The opinion of the court was delivered by: PLATT
Plaintiff moves to strike the affirmative defense of defendant Nelson Freightways, Inc. interposed in its amended answer alleging the applicability of the so-called Connecticut Family Car Doctrine to plaintiffs' claims herein and asserting that such Doctrine precludes recovery by the plaintiff.
In her complaint plaintiff sues for $2,000,000 in damages for personal injuries suffered by her infant sister and herself (first claim) and for the same sum for the wrongful death of their mother (second claim).
Jurisdiction, which is not disputed, is based upon diversity of citizenship (28 U.S.C. § 1332, et seq.).
Plaintiff's claims arise out of an automobile-truck collision on December 30, 1972 on the Wilbur Cross Highway, a high speed limited access highway located in Connecticut.
On that day plaintiff and her infant sister, Sharon, were seated in the rear of a car being driven by their father, Paul Franklin, who was seated alongside their mother, Yetta Franklin, the owner of the car. They were travelling from Brooklyn to Boston apparently to visit relatives. The car was registered and insured in New York.
Near Union, Connecticut, in Tolland County, a tractor-trailer truck, being driven by David Forbes, a citizen of Massachusetts, had stopped in the right lane of the two east-bound traveling lanes at the time the collision occurred.
The tractor portion of the truck was owned by Lewis & Son Leasing Co. of Fort Payne, Alabama, and was registered in Alabama. The trailer portion was registered in Maine and owned by Lewis & Son Leasing Co. of Massachusetts. Both the tractor and trailer were leased permanently by Lewis & Son Leasing Co. to the defendant, Nelson Freightways, Inc., the original lease period being for the term of 30 days and thereafter continued from month to month. The defendant, Nelson Freightways, Inc., is a Connecticut corporation which has a place of business and is doing business in New York.
For some unknown reason defendant has filed no papers in opposition to plaintiff's motion.
Plaintiff takes the position that the law of Connecticut must apply in determining the negligence of defendant's driver, David Forbes, since it is only proper that the law of Connecticut apply to the manner in which drivers using the highways of that State conduct themselves, citing Babcock v. Jackson, 12 N.Y.2d 473, at p. 483, 240 N.Y.S.2d 743, 191 N.E.2d 279 (1963). This clearly seems to be the law in New York (on which the Court must rely in this case, Klaxon Co. v. Stentor Electric Manufacturing Co., 313 U.S. 487, 85 L. Ed. 1477, 61 S. Ct. 1020 (1941)) as indicated in the following statement on the issue by the Court of Appeals (12 N.Y. 2d, at p. 483):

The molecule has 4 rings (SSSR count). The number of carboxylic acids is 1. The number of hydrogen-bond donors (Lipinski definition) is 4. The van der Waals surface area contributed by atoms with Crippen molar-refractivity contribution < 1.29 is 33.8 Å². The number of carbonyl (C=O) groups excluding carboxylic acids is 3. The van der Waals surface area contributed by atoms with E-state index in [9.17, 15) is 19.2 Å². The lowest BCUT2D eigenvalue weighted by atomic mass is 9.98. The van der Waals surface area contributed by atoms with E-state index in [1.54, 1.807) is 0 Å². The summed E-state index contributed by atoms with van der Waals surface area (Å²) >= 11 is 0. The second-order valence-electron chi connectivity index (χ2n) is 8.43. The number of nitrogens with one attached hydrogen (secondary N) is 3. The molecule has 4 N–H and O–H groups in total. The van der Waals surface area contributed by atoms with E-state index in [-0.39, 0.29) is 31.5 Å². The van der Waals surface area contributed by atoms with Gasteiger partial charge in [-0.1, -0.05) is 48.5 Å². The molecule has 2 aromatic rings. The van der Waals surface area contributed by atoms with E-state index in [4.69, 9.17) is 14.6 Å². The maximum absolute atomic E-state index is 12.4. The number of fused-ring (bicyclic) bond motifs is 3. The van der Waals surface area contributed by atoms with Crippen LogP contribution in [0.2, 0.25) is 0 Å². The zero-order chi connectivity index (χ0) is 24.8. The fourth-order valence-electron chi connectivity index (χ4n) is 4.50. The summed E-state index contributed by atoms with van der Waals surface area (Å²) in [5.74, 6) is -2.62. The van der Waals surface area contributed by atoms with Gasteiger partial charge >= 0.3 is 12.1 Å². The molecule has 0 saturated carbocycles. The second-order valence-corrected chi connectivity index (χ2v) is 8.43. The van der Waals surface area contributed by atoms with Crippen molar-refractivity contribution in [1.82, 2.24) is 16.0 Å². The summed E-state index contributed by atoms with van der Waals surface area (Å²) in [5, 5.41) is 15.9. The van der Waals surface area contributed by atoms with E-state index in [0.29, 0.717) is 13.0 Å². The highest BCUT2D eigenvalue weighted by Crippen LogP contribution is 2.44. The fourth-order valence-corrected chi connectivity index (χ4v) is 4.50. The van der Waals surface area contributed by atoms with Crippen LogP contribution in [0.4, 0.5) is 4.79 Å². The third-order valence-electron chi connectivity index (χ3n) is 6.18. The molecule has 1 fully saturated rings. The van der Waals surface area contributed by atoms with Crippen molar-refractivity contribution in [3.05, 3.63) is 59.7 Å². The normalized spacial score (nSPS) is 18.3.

"Where the defendant's exercise of due care in the operation of his automobile is in issue, the jurisdiction in which the allegedly wrongful conduct occurred will usually have a predominant, if not exclusive, concern. In such a case, it is appropriate to look to the law of the place of the tort so as to give effect to that jurisdiction's interest in regulating conduct within its borders, and it would be almost unthinkable to seek the applicable rule in the law of some other place." (Emphasis added).
The question remains, however, whether, as plaintiff contends, the New York law concerning vicarious liability applies to this accident or whether, as defendants have alleged, the so-called Connecticut Family Car Doctrine (Connecticut General Statute Annotated 52-182) and the owner-presumption doctrine (CGSA 52-183) should be applied.
The most recent case on the subject in New York is Cunningham v. McNair, 48 A.D.2d 546, 370 N.Y.S.2d 577 (1st Dept. July 10, 1975), which we are informed is no longer being appealed to the Court of Appeals, having been settled.
The facts in the Cunningham case are very close to those in the case at bar. In that case (as in this case) plaintiff, a New York resident, was a passenger in an automobile owned by a New York resident and driven by another New York resident on a trip which commenced in New York and was due to terminate in New York. While driving through Maryland the New York vehicle became involved in an accident with a vehicle owned by Avis Rent-a-Car Inc. which was registered in Virginia and leased from Avis in Maryland by a resident of Mississippi. After the commencement of the action Avis moved for summary judgment on the ground that neither Maryland nor Virginia law gave rise to a cause of action sounding in vicarious liability, the laws in such states being that the mere ownership of a motor vehicle does not render the owner liable for an accident which occurs while the vehicle is being ...